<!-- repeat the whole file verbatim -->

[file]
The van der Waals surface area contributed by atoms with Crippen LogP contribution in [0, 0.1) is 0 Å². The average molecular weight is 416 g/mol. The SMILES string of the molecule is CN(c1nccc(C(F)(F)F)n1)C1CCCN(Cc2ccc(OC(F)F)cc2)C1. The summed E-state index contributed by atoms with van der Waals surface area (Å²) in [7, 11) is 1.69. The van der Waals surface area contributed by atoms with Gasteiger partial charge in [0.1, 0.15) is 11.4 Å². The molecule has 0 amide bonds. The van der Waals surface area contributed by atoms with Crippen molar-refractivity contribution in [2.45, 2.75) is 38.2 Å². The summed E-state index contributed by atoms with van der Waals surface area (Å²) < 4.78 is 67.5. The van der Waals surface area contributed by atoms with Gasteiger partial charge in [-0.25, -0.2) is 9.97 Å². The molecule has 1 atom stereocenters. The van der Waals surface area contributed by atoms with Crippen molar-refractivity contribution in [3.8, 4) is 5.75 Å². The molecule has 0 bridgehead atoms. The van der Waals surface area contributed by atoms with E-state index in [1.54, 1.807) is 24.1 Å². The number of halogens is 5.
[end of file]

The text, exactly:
The van der Waals surface area contributed by atoms with Crippen LogP contribution in [0, 0.1) is 0 Å². The average molecular weight is 416 g/mol. The SMILES string of the molecule is CN(c1nccc(C(F)(F)F)n1)C1CCCN(Cc2ccc(OC(F)F)cc2)C1. The summed E-state index contributed by atoms with van der Waals surface area (Å²) in [7, 11) is 1.69. The van der Waals surface area contributed by atoms with Gasteiger partial charge in [0.1, 0.15) is 11.4 Å². The molecule has 0 amide bonds. The van der Waals surface area contributed by atoms with Crippen molar-refractivity contribution in [2.45, 2.75) is 38.2 Å². The summed E-state index contributed by atoms with van der Waals surface area (Å²) < 4.78 is 67.5. The van der Waals surface area contributed by atoms with Gasteiger partial charge in [-0.25, -0.2) is 9.97 Å². The molecule has 1 atom stereocenters. The van der Waals surface area contributed by atoms with Crippen molar-refractivity contribution in [3.8, 4) is 5.75 Å². The molecule has 0 bridgehead atoms. The van der Waals surface area contributed by atoms with E-state index in [1.54, 1.807) is 24.1 Å². The number of halogens is 5.